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This question follows on previous questions (1), (2), where we define an initial space of possibilities and reason about how a solution is chosen from that.

Consider a problem P where we are given:

  1. the initial space of possibilities is exponential in the size of the input,
  2. the search space decreases monotonically as we read the input,
  3. for the algorithm that correctly computes P and has the minimum worst-case performance, the search space is still exponential in the size of the input even after the final input is read.

Can we conclude that P requires exponential time? If not, what would a polynomial-time counterexample look like?

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I don't understand what properties 2 and 3 mean; can you elaborate? If you have read the entire input, then the search space is narrowed down to only correct answers. – usul Jan 18 '13 at 16:43

No, in general you can't assume that an exponential search space requires exponential time to search. Linear programming generally has an exponential search space but can be done in (weakly) polynomial time.

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No, it completely depends on how much structure your space has. Suppose you want to search for an element in an exponentially large sorted list. Using binary search you only need to look at a polynomial number of elements.

For some special kinds of spaces you can even search infinitely many elements using only finite time. See for example here how to do that in Haskell.

So unless I misunderstand what you mean with "the search space is getting smaller as we read the input" (i.e. how much computational ressources are you allowed to expend to make the search space smaller?) the answer is no, having an exponential (or even larger) search space is not enough to show a lower bound.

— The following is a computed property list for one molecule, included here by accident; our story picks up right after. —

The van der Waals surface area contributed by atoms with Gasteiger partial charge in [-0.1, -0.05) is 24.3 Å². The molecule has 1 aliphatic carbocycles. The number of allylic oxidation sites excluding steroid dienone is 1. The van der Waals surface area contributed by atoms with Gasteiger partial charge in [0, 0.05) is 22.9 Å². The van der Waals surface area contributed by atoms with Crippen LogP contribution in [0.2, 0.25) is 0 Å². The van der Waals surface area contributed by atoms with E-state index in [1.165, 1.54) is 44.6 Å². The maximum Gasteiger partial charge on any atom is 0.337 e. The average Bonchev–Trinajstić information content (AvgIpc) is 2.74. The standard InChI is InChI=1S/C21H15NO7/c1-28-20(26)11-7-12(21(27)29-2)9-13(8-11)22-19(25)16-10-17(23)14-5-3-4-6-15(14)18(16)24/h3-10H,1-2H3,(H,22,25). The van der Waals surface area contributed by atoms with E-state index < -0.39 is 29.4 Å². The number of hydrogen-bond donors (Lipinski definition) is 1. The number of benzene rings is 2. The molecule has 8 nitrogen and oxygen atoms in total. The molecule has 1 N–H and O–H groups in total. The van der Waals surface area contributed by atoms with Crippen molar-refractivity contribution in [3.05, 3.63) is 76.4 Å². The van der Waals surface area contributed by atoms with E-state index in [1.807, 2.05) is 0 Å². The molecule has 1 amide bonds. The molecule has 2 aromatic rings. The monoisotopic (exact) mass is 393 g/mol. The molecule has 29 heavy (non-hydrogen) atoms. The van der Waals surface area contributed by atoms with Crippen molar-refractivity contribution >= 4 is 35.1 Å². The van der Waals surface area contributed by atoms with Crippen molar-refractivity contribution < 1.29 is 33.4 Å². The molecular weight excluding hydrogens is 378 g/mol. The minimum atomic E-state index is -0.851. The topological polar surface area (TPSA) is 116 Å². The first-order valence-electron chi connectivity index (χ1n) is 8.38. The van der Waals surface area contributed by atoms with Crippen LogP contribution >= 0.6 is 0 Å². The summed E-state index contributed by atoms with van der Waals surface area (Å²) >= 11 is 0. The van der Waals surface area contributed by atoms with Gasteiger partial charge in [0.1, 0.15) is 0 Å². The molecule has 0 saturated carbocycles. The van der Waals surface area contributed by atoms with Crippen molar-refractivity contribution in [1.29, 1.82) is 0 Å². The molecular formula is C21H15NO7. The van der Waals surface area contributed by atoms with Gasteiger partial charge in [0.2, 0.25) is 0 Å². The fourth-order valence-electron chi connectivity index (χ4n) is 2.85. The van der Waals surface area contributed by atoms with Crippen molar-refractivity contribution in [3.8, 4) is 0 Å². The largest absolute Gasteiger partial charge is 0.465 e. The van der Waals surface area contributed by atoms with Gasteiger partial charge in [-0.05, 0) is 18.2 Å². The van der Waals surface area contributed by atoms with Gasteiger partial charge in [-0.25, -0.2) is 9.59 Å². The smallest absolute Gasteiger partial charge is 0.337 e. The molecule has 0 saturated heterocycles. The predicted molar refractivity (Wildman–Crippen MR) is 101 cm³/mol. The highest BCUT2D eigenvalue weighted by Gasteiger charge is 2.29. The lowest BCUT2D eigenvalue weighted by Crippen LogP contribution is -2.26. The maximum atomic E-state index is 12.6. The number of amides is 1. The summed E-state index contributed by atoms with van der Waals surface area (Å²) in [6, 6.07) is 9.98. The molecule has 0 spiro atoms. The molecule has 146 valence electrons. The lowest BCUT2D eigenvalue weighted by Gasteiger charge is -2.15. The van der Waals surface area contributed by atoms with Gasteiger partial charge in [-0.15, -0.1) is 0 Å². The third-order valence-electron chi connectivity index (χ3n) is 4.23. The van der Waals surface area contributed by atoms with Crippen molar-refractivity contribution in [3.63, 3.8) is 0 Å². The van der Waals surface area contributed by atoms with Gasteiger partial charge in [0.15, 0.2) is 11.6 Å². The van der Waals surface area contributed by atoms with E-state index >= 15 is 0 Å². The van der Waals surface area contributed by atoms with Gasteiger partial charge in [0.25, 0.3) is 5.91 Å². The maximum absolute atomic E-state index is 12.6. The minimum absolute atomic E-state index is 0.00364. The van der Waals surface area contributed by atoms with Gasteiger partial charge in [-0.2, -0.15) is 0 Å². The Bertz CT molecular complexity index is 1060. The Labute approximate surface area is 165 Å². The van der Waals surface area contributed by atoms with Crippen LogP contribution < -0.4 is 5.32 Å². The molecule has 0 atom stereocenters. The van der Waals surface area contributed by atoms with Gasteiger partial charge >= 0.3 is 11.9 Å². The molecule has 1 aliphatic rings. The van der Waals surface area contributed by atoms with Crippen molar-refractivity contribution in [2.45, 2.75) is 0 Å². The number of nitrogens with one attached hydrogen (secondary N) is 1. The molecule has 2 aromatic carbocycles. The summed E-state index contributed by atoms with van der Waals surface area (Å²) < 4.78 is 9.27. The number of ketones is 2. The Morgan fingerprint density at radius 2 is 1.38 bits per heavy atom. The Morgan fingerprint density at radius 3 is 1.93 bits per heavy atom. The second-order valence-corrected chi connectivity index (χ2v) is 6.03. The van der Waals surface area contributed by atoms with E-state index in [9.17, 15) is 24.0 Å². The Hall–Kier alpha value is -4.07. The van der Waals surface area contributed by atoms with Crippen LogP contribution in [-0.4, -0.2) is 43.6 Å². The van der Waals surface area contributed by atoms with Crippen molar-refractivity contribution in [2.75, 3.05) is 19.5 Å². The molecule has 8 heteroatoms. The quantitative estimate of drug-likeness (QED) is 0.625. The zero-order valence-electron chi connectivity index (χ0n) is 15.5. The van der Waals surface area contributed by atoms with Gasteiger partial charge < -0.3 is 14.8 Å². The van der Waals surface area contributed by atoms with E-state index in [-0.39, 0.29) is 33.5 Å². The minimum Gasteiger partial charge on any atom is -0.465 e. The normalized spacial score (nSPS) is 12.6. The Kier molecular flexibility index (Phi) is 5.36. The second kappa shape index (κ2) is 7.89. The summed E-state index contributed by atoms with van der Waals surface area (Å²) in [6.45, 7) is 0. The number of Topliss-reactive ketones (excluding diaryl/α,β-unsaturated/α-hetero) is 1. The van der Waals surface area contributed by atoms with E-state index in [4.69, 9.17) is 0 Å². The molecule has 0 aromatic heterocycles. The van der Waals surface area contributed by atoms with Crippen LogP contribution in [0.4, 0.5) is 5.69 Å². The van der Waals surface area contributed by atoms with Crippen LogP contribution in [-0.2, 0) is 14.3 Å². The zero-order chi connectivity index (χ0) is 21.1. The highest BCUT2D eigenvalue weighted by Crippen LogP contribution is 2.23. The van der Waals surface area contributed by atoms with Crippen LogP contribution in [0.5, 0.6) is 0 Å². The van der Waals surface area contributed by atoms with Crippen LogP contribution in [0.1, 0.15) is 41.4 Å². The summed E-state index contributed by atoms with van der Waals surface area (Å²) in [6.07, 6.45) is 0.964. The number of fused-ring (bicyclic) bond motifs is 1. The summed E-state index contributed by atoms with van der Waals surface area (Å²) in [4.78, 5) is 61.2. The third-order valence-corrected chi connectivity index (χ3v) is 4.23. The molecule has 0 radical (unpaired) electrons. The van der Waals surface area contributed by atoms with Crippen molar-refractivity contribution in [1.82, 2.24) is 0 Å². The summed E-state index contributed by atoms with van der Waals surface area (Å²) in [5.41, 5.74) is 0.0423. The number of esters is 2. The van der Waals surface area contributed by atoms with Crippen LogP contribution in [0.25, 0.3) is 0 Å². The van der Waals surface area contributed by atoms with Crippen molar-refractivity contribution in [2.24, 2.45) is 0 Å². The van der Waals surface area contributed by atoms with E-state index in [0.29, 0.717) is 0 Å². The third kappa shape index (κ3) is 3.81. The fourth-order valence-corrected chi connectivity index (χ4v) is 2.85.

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What do you mean by "exponentially large sorted list"? The OP means the search space is exponential in the size of the input, which in this case is the size of the sorted list. – Paresh Jan 18 '13 at 9:56
I mean you have a fixed list of size 2^n in which you look for words of length n. – adrianN Jan 18 '13 at 11:45

The short answer is No. Here is the counter-example:

Problem P: Find the shortest path from source $s$ to target $t$ in a undirected graph $G = (V, E)$.

Input: Initially, the input is |V|, and the complete graph of |V| vertices is assumed. Subsequently, the input consists of edges that need to be removed from this original complete graph. (This roundabout input is to cater to your need of search space decreasing monotonically as we read the input).

Search space: All possible paths from $s$ to $t$ in $G$.

The number of paths from $s$ to $t$ grows faster than exponential in |V| (it is a factorial function). But the shortest path can be found in polynomial time, even in the worst case.

In other words, exponential search space does not imply that no polynomial time algorithm is possible.

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